ChatGPT fever hits Marc Benioff’s former co-CEO at Salesforce as Bret Taylor jumps on the A.I. bandwagon

Former Salesforce co-CEO Bret Taylor is looking to found his third startup, this time focusing on artificial intelligence.
Bret Taylor, once tipped to run Salesforce, is looking to jump on the ChatGPT bandwagon with his own startup focusing on artificial intelligence.
Nathan Laine—Bloomberg/Getty Images

California is in gold rush fever again, and Bret Taylor is going prospecting.

The former co-CEO of Salesforce, once tipped to replace cofounder Marc Benioff as head of the cloud software giant, instead is going into business for himself. Taylor has announced that he and a partner will launch a company to employ artificial intelligence, the latest craze sweeping Silicon Valley, to “solve some of the most important problems” facing business. 

“Rarely do you encounter a new technology so powerful that it feels inevitable that it will change the course of every industry,” he said in a LinkedIn post on Wednesday. “I have that same sense of excitement and inevitability about modern A.I., especially given recent advances in large language models.” 

Ever since OpenAI’s ChatGPT bot became the fastest growing consumer app in history since launching in late November, society has been grappling with the vast implications of intuitive machine intelligence at the touch of a button

No emerging tech trend has grabbed more headlines as seemingly every knowledge-based profession could be on the chopping block, with OpenAI’s smash-hit product passing certification exams ranging from business to medicine to law.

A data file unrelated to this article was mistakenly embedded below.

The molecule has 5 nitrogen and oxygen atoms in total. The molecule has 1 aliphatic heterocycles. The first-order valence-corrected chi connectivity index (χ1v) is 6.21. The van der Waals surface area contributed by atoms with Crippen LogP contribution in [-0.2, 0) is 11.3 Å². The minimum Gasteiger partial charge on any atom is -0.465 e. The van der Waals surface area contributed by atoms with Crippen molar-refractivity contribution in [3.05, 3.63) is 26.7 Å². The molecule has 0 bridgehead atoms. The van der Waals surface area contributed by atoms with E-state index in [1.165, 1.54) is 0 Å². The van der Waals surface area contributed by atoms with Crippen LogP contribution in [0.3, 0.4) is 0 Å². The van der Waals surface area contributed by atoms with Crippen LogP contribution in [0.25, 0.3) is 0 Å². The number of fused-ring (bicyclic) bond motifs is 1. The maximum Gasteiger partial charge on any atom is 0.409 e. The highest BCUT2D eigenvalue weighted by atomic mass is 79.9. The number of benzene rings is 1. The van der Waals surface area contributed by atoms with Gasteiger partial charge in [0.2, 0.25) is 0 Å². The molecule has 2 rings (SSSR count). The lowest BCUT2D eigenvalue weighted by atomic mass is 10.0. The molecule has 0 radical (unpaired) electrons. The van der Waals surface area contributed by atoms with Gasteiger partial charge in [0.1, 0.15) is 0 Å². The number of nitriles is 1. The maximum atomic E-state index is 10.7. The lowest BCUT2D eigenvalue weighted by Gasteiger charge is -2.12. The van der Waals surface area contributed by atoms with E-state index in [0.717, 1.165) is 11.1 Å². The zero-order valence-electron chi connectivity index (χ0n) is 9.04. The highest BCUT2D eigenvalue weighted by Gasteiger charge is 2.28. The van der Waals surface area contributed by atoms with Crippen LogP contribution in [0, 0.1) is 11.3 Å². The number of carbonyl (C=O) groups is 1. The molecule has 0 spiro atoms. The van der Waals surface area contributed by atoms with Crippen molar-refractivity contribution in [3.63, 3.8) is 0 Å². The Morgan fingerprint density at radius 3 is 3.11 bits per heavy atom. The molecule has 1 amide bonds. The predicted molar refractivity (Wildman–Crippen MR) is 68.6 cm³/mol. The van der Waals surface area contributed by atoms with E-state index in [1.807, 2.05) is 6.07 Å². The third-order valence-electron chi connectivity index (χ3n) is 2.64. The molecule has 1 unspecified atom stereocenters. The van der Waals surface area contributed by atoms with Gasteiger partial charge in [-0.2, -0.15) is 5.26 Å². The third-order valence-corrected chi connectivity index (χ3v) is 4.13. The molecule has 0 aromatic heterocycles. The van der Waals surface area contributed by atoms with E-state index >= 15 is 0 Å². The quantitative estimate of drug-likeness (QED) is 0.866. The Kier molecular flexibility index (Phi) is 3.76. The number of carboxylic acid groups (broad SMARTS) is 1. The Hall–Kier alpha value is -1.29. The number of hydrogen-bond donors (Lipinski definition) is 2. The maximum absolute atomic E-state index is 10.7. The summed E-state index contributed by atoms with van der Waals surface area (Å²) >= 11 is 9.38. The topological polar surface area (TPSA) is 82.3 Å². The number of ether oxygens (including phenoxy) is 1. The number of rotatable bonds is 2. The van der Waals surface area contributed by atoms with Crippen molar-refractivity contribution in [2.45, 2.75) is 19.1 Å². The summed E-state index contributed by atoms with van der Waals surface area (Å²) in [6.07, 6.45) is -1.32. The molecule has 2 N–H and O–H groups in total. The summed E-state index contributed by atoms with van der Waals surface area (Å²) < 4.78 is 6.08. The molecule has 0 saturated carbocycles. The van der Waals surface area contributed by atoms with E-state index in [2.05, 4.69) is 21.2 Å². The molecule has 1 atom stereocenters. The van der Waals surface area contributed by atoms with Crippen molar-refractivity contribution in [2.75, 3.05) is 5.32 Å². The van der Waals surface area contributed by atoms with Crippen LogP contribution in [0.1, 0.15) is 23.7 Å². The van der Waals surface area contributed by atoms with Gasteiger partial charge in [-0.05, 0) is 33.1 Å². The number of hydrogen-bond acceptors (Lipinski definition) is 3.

Cathie Wood’s research team at ARK Invest believes deep neural nets like ChatGPT, capable of mimicking human learning at exponential speeds, sit at the nexus of all major technological trends by revolutionizing productivity.

OpenAI’s advanced chatbot stole so much thunder from Google that CEO Sundar Pichai rushed out his rival, dubbed Bard, to avoid the perception that Google’s A.I. activities had fallen too far behind. 

Instead, the Google CEO suffered an embarrassing failure right off the bat that wiped $100 billion in market cap off the stock, when a promotional video showed Bard answering a query incorrectly. 

The Salesforce exec is enlisting help from a Google veteran

Taylor, whose recent departure from Salesforce shocked the industry, now wants in at the A.I. ground floor—and he’s recruiting an old friend from his early days at Google to help. 

After 18 years at the tech giant, most recently as vice president of its startup incubator Labs, Clay Bavor said he was leaving Google to join Taylor because they shared an “obsession” with recent advances in A.I.

“Bret and I have known each other since our early days at Google, and I have always admired his keen product sense and entrepreneurial spirit, his technical chops, and, above all, his character and integrity,” Bavor wrote on Wednesday.

It wouldn’t be the first company Taylor has founded, nor even his second. In 2007 he jumped on the social media bandwagon creating FriendFeed, before selling it in August 2009 to Facebook for a reported $50 million. (It was later shut down.) 

After serving as chief technology officer for Mark Zuckerberg’s company, Taylor left in 2012 to found a collaborative business software provider called Quip. Just five years later, Taylor convinced Salesforce to buy it off him for $750 million and he joined Benioff at the company, where Taylor rose to become co-CEO.

The Stanford grad plays to win if need be and doesn’t shy away from picking fights with powerful rivals, as evidenced by his brief stint chairing the board of Twitter

Taylor took on the then world’s richest man, Elon Musk, successfully forcing him in October to purchase the social media company for the eye-watering price of $44 billion just as technology firm valuations were plunging. 

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